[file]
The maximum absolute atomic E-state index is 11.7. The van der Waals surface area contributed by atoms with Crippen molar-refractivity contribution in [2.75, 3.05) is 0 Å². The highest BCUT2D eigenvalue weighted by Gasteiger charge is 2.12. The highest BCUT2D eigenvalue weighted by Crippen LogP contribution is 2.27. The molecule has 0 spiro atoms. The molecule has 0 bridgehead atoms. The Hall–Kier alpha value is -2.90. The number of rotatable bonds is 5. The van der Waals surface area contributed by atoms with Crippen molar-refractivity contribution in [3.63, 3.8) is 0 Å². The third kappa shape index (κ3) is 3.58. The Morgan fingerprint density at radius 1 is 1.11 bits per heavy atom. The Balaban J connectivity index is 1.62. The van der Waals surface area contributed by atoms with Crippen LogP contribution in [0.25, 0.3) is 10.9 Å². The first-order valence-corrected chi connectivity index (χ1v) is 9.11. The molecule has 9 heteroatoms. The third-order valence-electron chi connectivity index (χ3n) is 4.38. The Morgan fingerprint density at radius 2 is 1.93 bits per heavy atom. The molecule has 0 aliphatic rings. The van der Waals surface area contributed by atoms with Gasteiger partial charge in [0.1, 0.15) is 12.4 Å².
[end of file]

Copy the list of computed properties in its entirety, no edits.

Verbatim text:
The maximum absolute atomic E-state index is 11.7. The van der Waals surface area contributed by atoms with Crippen molar-refractivity contribution in [2.75, 3.05) is 0 Å². The highest BCUT2D eigenvalue weighted by Gasteiger charge is 2.12. The highest BCUT2D eigenvalue weighted by Crippen LogP contribution is 2.27. The molecule has 0 spiro atoms. The molecule has 0 bridgehead atoms. The Hall–Kier alpha value is -2.90. The number of rotatable bonds is 5. The van der Waals surface area contributed by atoms with Crippen molar-refractivity contribution in [3.63, 3.8) is 0 Å². The third kappa shape index (κ3) is 3.58. The Morgan fingerprint density at radius 1 is 1.11 bits per heavy atom. The Balaban J connectivity index is 1.62. The van der Waals surface area contributed by atoms with Crippen LogP contribution in [0.25, 0.3) is 10.9 Å². The first-order valence-corrected chi connectivity index (χ1v) is 9.11. The molecule has 9 heteroatoms. The third-order valence-electron chi connectivity index (χ3n) is 4.38. The Morgan fingerprint density at radius 2 is 1.93 bits per heavy atom. The molecule has 0 aliphatic rings. The van der Waals surface area contributed by atoms with Gasteiger partial charge in [0.1, 0.15) is 12.4 Å².